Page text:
Oct. 16, 2013
Alcoa Reports Profitable Third Quarter
New York-based Alcoa reported net income of $24 million during the third quarter, a reversal from its second-quarter loss of $119 million. Net income was also a turnaround from the $143 million loss reported during the third quarter of 2012.
For the year to date, Alcoa’s income totaled $54 million, compared to a loss of $51 million during the first nine months last year.
Net sales in the quarter totaled $5.8 billion, flat with both the previous quarter and third-quarter 2012. Through nine months, net sales declined 1.9 percent to $17.5 billion.
“Our performance this quarter shows our repositioning of the company is on the right path,” said Klaus Kleinfeld, Alcoa chairman and CEO during the company’s quarterly conference call with investors and analysts. “We continued to build our value-add businesses, capturing demand for innovative material solutions across multiple markets. Our commodity business delivered better performance in a tougher market environment, and we continued to reshape the portfolio to lower the cost base.”
Results were led by continued strength in Engineered Products and Solutions and Global Rolled Products, despite traditional third-quarter weakness. In the first three quarters of 2013, Alcoa’s value-add businesses, comprising Engineered Products and Solutions and Global Rolled Products, accounted for 57 percent of total revenues and 79 percent of segment after-tax operating income.
Global Primary Products overcame falling metal prices and lower premiums to deliver significant performance improvement through productivity gains, the company claimed. After-tax operating income in the third quarter hit $71 million, down from $79 million in second-quarter 2013 and $89 million in third-quarter 2012. Sequentially, lower metal prices continued to impact the segment, albeit less significantly than the prior quarter. Strong automotive and seasonal demand in packaging were offset by lower volume in aerospace and industrial markets.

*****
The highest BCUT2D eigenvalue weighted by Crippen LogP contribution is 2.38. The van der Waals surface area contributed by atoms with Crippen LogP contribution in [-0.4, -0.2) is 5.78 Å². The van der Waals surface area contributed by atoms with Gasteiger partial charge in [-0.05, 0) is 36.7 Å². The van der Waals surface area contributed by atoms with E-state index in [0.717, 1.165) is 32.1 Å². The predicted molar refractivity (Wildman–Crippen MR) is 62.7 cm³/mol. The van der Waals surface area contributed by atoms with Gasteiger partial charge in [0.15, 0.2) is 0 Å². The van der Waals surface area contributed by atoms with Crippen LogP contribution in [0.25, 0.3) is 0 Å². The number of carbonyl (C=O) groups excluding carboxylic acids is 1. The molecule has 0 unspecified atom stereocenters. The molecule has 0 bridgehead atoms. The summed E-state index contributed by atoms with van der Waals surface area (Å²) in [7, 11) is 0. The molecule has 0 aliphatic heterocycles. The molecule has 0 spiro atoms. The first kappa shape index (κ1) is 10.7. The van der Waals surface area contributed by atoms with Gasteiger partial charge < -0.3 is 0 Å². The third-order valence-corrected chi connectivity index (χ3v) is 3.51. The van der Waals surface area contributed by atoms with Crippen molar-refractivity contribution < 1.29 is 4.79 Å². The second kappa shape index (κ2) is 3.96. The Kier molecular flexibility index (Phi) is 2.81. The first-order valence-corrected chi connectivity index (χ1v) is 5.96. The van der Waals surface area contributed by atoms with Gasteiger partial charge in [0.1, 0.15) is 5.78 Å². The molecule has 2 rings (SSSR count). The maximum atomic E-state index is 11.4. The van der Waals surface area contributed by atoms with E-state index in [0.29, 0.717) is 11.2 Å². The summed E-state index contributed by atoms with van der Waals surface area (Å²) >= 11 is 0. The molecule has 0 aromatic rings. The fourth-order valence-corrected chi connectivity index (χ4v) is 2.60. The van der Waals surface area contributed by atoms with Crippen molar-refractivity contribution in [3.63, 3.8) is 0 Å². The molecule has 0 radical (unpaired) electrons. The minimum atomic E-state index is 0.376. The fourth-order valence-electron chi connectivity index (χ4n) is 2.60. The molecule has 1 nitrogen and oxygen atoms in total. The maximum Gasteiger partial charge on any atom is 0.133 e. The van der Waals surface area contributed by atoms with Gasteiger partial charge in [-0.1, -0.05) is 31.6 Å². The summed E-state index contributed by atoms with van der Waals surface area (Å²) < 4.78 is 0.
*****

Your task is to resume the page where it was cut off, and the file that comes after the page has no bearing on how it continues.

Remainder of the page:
During the quarter, Alcoa completed the previously announced closure of the two Soderberg potlines at the Baie-Comeau smelter in Québec, representing 105,000 metric tons per year of smelting capacity. Alcoa also closed one Soderberg potline, representing 41,000 metric tons of capacity, at the Massena East plant in New York. Alcoa now has 16 percent, or 651,000 metric tons, of smelting capacity offline.
The company also broke ground on a $275 million expansion of its Tennessee operations to meet the growing need for aluminum sheet for the automotive market. It follows a $300 million project in Davenport, Iowa, for the same purpose.
Kleinfeld said the investments demonstrate Alcoa’s confidence in the long-term prospects for automotive aluminum. “We cannot speak for our customers, but I think you can get a good feel for what we are doing in terms of investment. We would not have started our Phase 2 investment in Tennessee if the Phase 1 in Davenport would not have sold out. And if you look at Phase 2, we just broke ground a few weeks ago and most of the capacity there is already committed.”
The company believes use of aluminum sheet in automotive will quadruple by 2015, and sees a tenfold increase by 2020. “It’s become pretty clear that aluminum-intense vehicles have a clear competitive edge,” said Kleinfeld, citing safety, durability, CO2 emissions and fuel efficiency as the chief attributes. “Aluminum is moving rapidly into high-volume vehicles.”
For 2013, Alcoa sees a 1-4 percent growth in aluminum demand compared to 2012, part of an overall 7 percent global aluminum demand growth forecast in 2013. Alcoa also projects global growth this year across the aerospace (9-10 percent), packaging (1-2 percent), commercial building and construction (4-5 percent), and industrial gas turbine (3-5 percent) end markets. In the heavy truck and trailer market, Alcoa is raising its 2013 growth expectation to 5-9 percent due to improvements in Europe and a stronger Chinese market.